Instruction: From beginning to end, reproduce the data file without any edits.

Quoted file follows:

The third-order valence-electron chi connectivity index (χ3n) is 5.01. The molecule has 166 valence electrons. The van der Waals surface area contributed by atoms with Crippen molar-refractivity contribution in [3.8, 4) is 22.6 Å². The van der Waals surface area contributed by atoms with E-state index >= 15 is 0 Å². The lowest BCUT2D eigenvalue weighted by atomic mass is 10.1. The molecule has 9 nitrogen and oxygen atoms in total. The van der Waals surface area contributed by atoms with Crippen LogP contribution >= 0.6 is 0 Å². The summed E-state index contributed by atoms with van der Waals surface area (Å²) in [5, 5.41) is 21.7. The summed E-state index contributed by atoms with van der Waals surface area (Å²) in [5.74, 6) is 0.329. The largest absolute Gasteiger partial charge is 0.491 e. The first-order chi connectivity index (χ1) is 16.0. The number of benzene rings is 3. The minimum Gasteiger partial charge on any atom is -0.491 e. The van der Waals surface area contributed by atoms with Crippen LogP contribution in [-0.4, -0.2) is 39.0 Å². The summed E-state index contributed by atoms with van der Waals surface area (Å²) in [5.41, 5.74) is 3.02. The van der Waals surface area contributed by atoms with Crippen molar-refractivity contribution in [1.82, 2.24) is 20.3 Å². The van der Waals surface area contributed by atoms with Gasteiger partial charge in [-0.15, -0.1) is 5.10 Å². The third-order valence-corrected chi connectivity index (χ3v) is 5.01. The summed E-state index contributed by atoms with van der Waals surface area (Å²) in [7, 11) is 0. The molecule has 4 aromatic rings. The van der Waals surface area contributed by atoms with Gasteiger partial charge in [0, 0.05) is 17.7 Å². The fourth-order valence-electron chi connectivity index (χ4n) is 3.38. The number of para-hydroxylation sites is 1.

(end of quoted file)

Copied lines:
The third-order valence-electron chi connectivity index (χ3n) is 5.01. The molecule has 166 valence electrons. The van der Waals surface area contributed by atoms with Crippen molar-refractivity contribution in [3.8, 4) is 22.6 Å². The van der Waals surface area contributed by atoms with E-state index >= 15 is 0 Å². The lowest BCUT2D eigenvalue weighted by atomic mass is 10.1. The molecule has 9 nitrogen and oxygen atoms in total. The van der Waals surface area contributed by atoms with Crippen LogP contribution >= 0.6 is 0 Å². The summed E-state index contributed by atoms with van der Waals surface area (Å²) in [5, 5.41) is 21.7. The summed E-state index contributed by atoms with van der Waals surface area (Å²) in [5.74, 6) is 0.329. The largest absolute Gasteiger partial charge is 0.491 e. The first-order chi connectivity index (χ1) is 16.0. The number of benzene rings is 3. The minimum Gasteiger partial charge on any atom is -0.491 e. The van der Waals surface area contributed by atoms with Crippen LogP contribution in [-0.4, -0.2) is 39.0 Å². The summed E-state index contributed by atoms with van der Waals surface area (Å²) in [5.41, 5.74) is 3.02. The van der Waals surface area contributed by atoms with Crippen molar-refractivity contribution in [1.82, 2.24) is 20.3 Å². The van der Waals surface area contributed by atoms with Gasteiger partial charge in [-0.15, -0.1) is 5.10 Å². The third-order valence-corrected chi connectivity index (χ3v) is 5.01. The summed E-state index contributed by atoms with van der Waals surface area (Å²) in [7, 11) is 0. The molecule has 4 aromatic rings. The van der Waals surface area contributed by atoms with Gasteiger partial charge in [0, 0.05) is 17.7 Å². The fourth-order valence-electron chi connectivity index (χ4n) is 3.38. The number of para-hydroxylation sites is 1.